The Tenth Amendment in One Lesson in One Minute

July 14, 2016—Michael Boldin, founder and executive director of the Tenth Amendment Center, takes just one minute to provide a foundational lesson on the Tenth Amendment.

“The Tenth Amendment is what’s known as a rule of construction,” Boldin explains. “This is a legal phrase the framers were quite familiar with. It’s basically a set of instructions on how to read the entire Constitution. To understand this, first, let’s review the text of the Tenth.”

“The powers not delegated to the United States by the Constitution, nor prohibited by it to the States, are reserved to the States respectively, or to the people.”

“As a rule of construction, we’re told two primary things. One, the federal government is only authorized to exercise those powers delegated to it in the Constitution and nothing more. Two, if something isn’t delegated to the federal government and isn’t expressly prohibited to the states, then the people of each state get to determine whether or not they want to deal with something and how.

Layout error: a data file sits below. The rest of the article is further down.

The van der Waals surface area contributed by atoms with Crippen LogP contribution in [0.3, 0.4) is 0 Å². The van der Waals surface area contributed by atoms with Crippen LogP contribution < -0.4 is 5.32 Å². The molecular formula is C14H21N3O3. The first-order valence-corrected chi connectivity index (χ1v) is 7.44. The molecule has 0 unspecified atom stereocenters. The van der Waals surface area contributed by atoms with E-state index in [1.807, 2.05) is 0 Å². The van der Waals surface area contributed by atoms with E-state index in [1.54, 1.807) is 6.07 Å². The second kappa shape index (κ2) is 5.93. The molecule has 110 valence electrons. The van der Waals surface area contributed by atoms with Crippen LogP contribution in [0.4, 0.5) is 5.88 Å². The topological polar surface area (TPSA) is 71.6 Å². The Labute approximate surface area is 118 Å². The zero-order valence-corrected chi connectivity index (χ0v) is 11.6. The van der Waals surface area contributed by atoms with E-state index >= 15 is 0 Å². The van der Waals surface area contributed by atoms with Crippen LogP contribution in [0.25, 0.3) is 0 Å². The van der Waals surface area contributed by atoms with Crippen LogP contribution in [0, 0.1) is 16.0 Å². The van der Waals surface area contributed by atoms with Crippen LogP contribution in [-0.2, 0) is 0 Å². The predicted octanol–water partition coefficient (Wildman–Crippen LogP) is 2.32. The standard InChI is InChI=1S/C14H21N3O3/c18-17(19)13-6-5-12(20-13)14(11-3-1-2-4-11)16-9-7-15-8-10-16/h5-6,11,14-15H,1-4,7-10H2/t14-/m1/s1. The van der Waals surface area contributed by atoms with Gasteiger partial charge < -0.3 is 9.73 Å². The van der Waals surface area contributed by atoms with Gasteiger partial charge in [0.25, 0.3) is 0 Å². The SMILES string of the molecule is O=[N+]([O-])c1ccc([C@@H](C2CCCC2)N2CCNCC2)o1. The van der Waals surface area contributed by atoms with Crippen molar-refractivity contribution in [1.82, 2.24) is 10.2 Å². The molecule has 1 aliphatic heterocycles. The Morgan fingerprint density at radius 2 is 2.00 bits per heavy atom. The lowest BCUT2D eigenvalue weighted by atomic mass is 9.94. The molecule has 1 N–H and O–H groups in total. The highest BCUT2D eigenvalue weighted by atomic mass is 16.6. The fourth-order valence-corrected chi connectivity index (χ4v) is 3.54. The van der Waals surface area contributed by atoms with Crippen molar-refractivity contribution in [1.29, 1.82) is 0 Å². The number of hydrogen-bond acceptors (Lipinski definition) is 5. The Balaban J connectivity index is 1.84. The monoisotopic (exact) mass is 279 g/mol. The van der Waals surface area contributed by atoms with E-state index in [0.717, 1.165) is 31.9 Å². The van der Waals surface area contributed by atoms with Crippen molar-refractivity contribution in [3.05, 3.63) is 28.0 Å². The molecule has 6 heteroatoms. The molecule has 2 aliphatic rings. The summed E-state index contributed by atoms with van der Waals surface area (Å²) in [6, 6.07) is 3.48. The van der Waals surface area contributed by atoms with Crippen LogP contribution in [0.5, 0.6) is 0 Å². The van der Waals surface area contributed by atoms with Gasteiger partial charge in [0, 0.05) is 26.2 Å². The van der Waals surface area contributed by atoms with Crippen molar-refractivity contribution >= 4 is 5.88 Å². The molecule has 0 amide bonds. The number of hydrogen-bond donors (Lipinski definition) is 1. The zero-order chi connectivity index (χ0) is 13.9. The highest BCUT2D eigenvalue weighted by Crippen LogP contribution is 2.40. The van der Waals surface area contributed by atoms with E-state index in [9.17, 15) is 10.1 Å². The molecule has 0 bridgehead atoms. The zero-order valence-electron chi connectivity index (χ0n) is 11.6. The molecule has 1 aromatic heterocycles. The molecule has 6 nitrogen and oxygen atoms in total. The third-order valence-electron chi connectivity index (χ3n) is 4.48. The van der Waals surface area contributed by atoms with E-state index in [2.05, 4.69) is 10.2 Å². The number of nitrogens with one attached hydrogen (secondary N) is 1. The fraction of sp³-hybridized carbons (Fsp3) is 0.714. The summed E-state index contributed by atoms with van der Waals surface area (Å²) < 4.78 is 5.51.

“Thomas Jefferson called this the foundation of the Constitution, and if you apply these two rules to anything and everything done or proposed to be done by the federal government, your foundation will be strong.”

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